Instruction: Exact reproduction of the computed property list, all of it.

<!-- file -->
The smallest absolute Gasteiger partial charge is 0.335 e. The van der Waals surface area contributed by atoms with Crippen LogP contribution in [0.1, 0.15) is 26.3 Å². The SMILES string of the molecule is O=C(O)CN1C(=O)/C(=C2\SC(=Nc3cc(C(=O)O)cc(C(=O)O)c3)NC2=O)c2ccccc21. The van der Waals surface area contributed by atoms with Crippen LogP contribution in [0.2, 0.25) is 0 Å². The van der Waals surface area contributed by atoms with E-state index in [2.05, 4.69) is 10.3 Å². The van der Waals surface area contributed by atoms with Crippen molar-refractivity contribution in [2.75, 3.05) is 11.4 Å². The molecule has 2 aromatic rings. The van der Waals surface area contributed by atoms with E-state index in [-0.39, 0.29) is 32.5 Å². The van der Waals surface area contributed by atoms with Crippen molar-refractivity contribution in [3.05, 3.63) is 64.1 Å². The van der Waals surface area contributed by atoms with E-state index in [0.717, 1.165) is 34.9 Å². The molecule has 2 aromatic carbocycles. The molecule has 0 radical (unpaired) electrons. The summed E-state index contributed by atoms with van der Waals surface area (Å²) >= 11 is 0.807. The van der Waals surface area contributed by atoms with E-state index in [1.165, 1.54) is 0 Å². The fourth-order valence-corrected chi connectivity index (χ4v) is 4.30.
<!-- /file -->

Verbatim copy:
The smallest absolute Gasteiger partial charge is 0.335 e. The van der Waals surface area contributed by atoms with Crippen LogP contribution in [0.1, 0.15) is 26.3 Å². The SMILES string of the molecule is O=C(O)CN1C(=O)/C(=C2\SC(=Nc3cc(C(=O)O)cc(C(=O)O)c3)NC2=O)c2ccccc21. The van der Waals surface area contributed by atoms with Crippen LogP contribution in [0.2, 0.25) is 0 Å². The van der Waals surface area contributed by atoms with E-state index in [2.05, 4.69) is 10.3 Å². The van der Waals surface area contributed by atoms with Crippen molar-refractivity contribution in [2.75, 3.05) is 11.4 Å². The molecule has 2 aromatic rings. The van der Waals surface area contributed by atoms with E-state index in [-0.39, 0.29) is 32.5 Å². The van der Waals surface area contributed by atoms with Crippen molar-refractivity contribution in [3.05, 3.63) is 64.1 Å². The van der Waals surface area contributed by atoms with E-state index in [0.717, 1.165) is 34.9 Å². The molecule has 2 aromatic carbocycles. The molecule has 0 radical (unpaired) electrons. The summed E-state index contributed by atoms with van der Waals surface area (Å²) >= 11 is 0.807. The van der Waals surface area contributed by atoms with E-state index in [1.165, 1.54) is 0 Å². The fourth-order valence-corrected chi connectivity index (χ4v) is 4.30.